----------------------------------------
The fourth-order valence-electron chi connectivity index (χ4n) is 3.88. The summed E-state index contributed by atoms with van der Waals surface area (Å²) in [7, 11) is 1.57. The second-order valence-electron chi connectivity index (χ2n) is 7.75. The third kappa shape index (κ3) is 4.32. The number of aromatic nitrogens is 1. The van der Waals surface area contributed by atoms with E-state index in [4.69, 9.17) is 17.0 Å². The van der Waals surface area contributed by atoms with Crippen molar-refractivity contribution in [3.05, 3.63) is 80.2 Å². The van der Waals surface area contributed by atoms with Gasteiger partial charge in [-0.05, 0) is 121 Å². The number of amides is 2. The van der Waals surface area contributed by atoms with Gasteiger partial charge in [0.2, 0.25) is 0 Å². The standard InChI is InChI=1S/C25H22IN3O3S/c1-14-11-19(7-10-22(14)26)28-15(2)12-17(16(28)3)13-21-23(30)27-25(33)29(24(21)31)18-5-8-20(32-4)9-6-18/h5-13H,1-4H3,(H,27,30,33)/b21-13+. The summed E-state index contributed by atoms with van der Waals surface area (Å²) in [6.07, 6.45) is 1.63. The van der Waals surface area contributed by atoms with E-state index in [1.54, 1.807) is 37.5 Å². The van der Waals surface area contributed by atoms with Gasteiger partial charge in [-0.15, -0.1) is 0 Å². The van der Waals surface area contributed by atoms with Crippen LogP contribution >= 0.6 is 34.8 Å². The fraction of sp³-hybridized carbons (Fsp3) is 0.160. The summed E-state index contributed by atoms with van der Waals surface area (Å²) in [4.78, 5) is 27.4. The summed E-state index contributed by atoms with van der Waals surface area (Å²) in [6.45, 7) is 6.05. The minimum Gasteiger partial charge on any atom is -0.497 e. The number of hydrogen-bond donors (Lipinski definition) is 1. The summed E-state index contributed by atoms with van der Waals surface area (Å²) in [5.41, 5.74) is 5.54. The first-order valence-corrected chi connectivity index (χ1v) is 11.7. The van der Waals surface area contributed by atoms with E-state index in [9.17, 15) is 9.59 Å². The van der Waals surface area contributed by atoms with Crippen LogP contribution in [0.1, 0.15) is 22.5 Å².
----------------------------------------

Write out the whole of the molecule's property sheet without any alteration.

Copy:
The fourth-order valence-electron chi connectivity index (χ4n) is 3.88. The summed E-state index contributed by atoms with van der Waals surface area (Å²) in [7, 11) is 1.57. The second-order valence-electron chi connectivity index (χ2n) is 7.75. The third kappa shape index (κ3) is 4.32. The number of aromatic nitrogens is 1. The van der Waals surface area contributed by atoms with E-state index in [4.69, 9.17) is 17.0 Å². The van der Waals surface area contributed by atoms with Crippen molar-refractivity contribution in [3.05, 3.63) is 80.2 Å². The van der Waals surface area contributed by atoms with Gasteiger partial charge in [-0.05, 0) is 121 Å². The number of amides is 2. The van der Waals surface area contributed by atoms with Gasteiger partial charge in [0.2, 0.25) is 0 Å². The standard InChI is InChI=1S/C25H22IN3O3S/c1-14-11-19(7-10-22(14)26)28-15(2)12-17(16(28)3)13-21-23(30)27-25(33)29(24(21)31)18-5-8-20(32-4)9-6-18/h5-13H,1-4H3,(H,27,30,33)/b21-13+. The summed E-state index contributed by atoms with van der Waals surface area (Å²) in [6.07, 6.45) is 1.63. The van der Waals surface area contributed by atoms with E-state index in [1.54, 1.807) is 37.5 Å². The van der Waals surface area contributed by atoms with Gasteiger partial charge in [-0.15, -0.1) is 0 Å². The van der Waals surface area contributed by atoms with Crippen LogP contribution >= 0.6 is 34.8 Å². The fraction of sp³-hybridized carbons (Fsp3) is 0.160. The summed E-state index contributed by atoms with van der Waals surface area (Å²) in [4.78, 5) is 27.4. The summed E-state index contributed by atoms with van der Waals surface area (Å²) in [6.45, 7) is 6.05. The minimum Gasteiger partial charge on any atom is -0.497 e. The number of hydrogen-bond donors (Lipinski definition) is 1. The summed E-state index contributed by atoms with van der Waals surface area (Å²) in [5.41, 5.74) is 5.54. The first-order valence-corrected chi connectivity index (χ1v) is 11.7. The van der Waals surface area contributed by atoms with E-state index in [9.17, 15) is 9.59 Å². The van der Waals surface area contributed by atoms with Crippen LogP contribution in [0.1, 0.15) is 22.5 Å².